This week, I started crying in front of a stranger. Several strangers, actually. Not something I’m proud of, but there it is.
It was silly really: I misread the conditions of the train ticket I bought, I tried to use it to get home, and I was refused. They let me get on the train, but made me buy a second ticket on top of the first—at an exorbitant price, I may add. Annoying, but not a big deal, right?
To be fair, I had had a very long day. I’m living in France, and I was in Toulouse for a mandatory doctor’s appointment in order to keep my French working visa. I also had a terrible cold. To get to my 2 p.m. appointment, I had woken up at 5 a.m., walked a half hour to the bus station, taken the hour-long bus from my small town to a slightly less small town, waited in a cold train station for another hour, taken an hour-long train to the city, and then spent several hours waiting for 2 p.m. to roll around, trying my best to sightsee when all I wanted to do was sleep and be warm. It was not warm.
I’m pretty sure that if I had not have been fluish and sleep-deprived, I would have brushed it off and walked out of that train fresh-faced. But I have to admit to myself that there was more going on than my cold. After all, this wasn’t the first time I had cried on a train.
I’m learning something new about myself: I don’t break down often, but when I do it’s on public transit.
A month ago, I had forgotten to stamp my ticket before getting on the train, and this resulted in a very condescending/scornful/disapproving look from the control officer, who threatened me with a 20 euro fine for the missing stamp. He also scolded me for putting my feet on the seat in front of me. I didn’t have to pay, but when he left I sunk into my chair in shame and—yes—started tearing up.
I don’t cry too easily, and just so you know I’m not the kind of person who cries in front of police officers to get out of speeding tickets. So why do these relatively insignificant brushes with train control officers bother me so. dang. much?
A few days after my trip to Toulouse and back, I experienced what could only be called a therapy moment. I was both the therapist and the patient, and I had been having this conversation sporadically, in my head, over the course of a few days. It started when I was sitting in the cold train station and listening to a podcast called Fun Therapy (go figure), in which host Mike Foster holds a therapy session with a different artist/writer/public figure each episode. This particular talk (season 1, episode 8) was with a woman named Annie F. Downs, a best-selling author and public speaker.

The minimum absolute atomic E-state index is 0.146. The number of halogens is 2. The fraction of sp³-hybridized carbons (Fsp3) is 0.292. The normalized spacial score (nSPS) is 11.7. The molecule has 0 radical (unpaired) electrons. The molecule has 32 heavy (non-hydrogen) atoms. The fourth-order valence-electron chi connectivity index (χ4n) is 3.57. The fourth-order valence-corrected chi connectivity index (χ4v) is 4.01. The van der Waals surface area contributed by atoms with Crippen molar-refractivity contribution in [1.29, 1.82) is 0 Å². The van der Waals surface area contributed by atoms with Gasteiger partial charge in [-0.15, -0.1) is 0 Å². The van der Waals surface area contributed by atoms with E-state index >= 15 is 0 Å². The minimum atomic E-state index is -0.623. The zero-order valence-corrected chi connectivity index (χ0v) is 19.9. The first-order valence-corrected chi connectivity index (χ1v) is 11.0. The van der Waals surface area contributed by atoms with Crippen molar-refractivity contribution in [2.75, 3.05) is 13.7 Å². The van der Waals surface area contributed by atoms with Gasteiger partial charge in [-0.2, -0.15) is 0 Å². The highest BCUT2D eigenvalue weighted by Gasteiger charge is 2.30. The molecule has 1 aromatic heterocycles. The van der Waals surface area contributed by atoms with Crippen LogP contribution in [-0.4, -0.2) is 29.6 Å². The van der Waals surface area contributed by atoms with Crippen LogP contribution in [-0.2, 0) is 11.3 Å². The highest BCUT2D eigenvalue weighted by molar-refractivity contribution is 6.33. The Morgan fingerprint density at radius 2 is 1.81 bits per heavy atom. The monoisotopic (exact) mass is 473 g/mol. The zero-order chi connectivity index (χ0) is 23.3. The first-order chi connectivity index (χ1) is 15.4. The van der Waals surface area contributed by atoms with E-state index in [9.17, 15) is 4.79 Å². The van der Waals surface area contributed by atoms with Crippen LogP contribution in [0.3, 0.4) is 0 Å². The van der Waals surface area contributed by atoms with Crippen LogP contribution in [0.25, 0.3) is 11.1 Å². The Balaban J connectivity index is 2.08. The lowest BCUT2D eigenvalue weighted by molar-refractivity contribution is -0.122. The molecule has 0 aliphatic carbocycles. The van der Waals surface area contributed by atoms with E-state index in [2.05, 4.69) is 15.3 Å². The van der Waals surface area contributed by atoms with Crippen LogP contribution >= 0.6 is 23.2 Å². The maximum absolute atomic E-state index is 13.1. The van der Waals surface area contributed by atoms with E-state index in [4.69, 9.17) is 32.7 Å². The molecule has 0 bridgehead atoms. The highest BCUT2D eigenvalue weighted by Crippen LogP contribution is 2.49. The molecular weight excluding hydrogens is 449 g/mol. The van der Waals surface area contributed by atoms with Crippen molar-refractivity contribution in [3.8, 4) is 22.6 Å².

Downs came to a point in this session where she realized, for the first time, that she had decided to become the very thing she had always been insecure about. She had always felt like people thought she was too much, too big, too loud. Today, she has a job that requires her to be “a lot.” “Give me the microphone,” she says, “put me as the only person on the stage and I will fill it…I’ll be exactly who you think I am.”
This stuck with me, though I wasn’t sure why until my inner therapist brought it out of me, two days later. She made me stop skirting around the question that had been hazily coming together in my mind, made me look it square in the face.
What if that’s what I’m doing here?
Before moving to France, I realized that I was less scared of moving abroad than I was of moving somewhere alone in the US. I tried to explain this to a few people, but didn’t really understand it myself. It’s starting to make more sense.
Here’s the thing: I’m afraid of not belonging.
I’ve stood in the middle of too many crowds of people—at parties, at gatherings, in the halls of high school—and felt absolutely invisible. And I’ve hated that feeling. Ironically, I very recently reflected—completely sincerely—that I love the feeling of wandering around in big, foreign cities alone because you get to feel completely anonymous. Invisible.
How can I reconcile this dichotomy? It seems strange that I would move to a place where I obviously don’t belong, but maybe that’s just it. In moving here, I’m the one who gets to decide that I’m an outsider, that I’m a stranger, that I don’t belong. Here, I can easily explain to myself and to others why I don’t fit neatly into this community: I’m literally from the other side of the world. If I were still in the US, I wouldn’t have that excuse.
So here’s my question now: Is this bad? Is it a bad thing to reclaim our pain and our insecurities, to own and embrace and transform them? I don’t think so, but I’m not letting myself off the hook so easily. I think that I can continue in my dream of being a solo traveller (seriously, is there anything more outside than that?) but I have to make sure that I’m not closing myself off to connection by clinging to a false narrative.
I’ve subconsciously tried to sidestep this fear of not belonging, but have I really done so? Maybe it takes a bad day, a sinus headache, and a rap on the knuckles to bring it out in me, but the fear is still there. I don’t know exactly what to do with it, but I’m acknowledging its presence now, and that’s the first step. Eventually you have to look these fears in the face, and you have to sit with the things, both true and false, that you believe about yourself. Sometimes it takes crying on a train to get you to that point, but I promise you it’s worth it.
Jenna Griffin loves foreign music, old cookbooks, public transportation, and sunsets in new places. After graduating with degrees in writing and French, she is spending her first post-grad year as an English teaching assistant in the Midi-Pyrénées region of France.